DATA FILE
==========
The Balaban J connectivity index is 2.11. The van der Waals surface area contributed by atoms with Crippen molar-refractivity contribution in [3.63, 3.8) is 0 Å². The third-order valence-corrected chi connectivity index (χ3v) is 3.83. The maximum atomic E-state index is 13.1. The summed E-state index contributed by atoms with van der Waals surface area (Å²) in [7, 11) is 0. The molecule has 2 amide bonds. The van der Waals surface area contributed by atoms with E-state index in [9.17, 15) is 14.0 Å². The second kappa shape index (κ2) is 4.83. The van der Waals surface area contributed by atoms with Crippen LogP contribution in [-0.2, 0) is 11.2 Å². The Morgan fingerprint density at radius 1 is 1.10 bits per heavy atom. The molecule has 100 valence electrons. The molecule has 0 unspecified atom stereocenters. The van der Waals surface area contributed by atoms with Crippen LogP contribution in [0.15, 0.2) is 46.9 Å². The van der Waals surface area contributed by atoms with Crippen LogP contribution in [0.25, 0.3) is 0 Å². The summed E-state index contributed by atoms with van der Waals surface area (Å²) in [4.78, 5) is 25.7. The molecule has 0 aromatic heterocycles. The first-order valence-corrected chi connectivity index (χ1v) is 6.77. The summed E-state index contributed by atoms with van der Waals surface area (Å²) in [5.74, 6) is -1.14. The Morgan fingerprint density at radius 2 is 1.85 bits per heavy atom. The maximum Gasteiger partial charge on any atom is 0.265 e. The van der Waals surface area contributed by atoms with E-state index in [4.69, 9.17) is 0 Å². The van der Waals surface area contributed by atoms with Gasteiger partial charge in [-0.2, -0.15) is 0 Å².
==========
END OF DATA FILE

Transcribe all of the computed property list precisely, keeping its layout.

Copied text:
The Balaban J connectivity index is 2.11. The van der Waals surface area contributed by atoms with Crippen molar-refractivity contribution in [3.63, 3.8) is 0 Å². The third-order valence-corrected chi connectivity index (χ3v) is 3.83. The maximum atomic E-state index is 13.1. The summed E-state index contributed by atoms with van der Waals surface area (Å²) in [7, 11) is 0. The molecule has 2 amide bonds. The van der Waals surface area contributed by atoms with E-state index in [9.17, 15) is 14.0 Å². The second kappa shape index (κ2) is 4.83. The van der Waals surface area contributed by atoms with Crippen LogP contribution in [-0.2, 0) is 11.2 Å². The Morgan fingerprint density at radius 1 is 1.10 bits per heavy atom. The molecule has 100 valence electrons. The molecule has 0 unspecified atom stereocenters. The van der Waals surface area contributed by atoms with Crippen LogP contribution in [0.15, 0.2) is 46.9 Å². The van der Waals surface area contributed by atoms with Crippen LogP contribution in [0.25, 0.3) is 0 Å². The summed E-state index contributed by atoms with van der Waals surface area (Å²) in [4.78, 5) is 25.7. The molecule has 0 aromatic heterocycles. The first-order valence-corrected chi connectivity index (χ1v) is 6.77. The summed E-state index contributed by atoms with van der Waals surface area (Å²) in [5.74, 6) is -1.14. The Morgan fingerprint density at radius 2 is 1.85 bits per heavy atom. The maximum Gasteiger partial charge on any atom is 0.265 e. The van der Waals surface area contributed by atoms with E-state index in [4.69, 9.17) is 0 Å². The van der Waals surface area contributed by atoms with Gasteiger partial charge in [-0.2, -0.15) is 0 Å².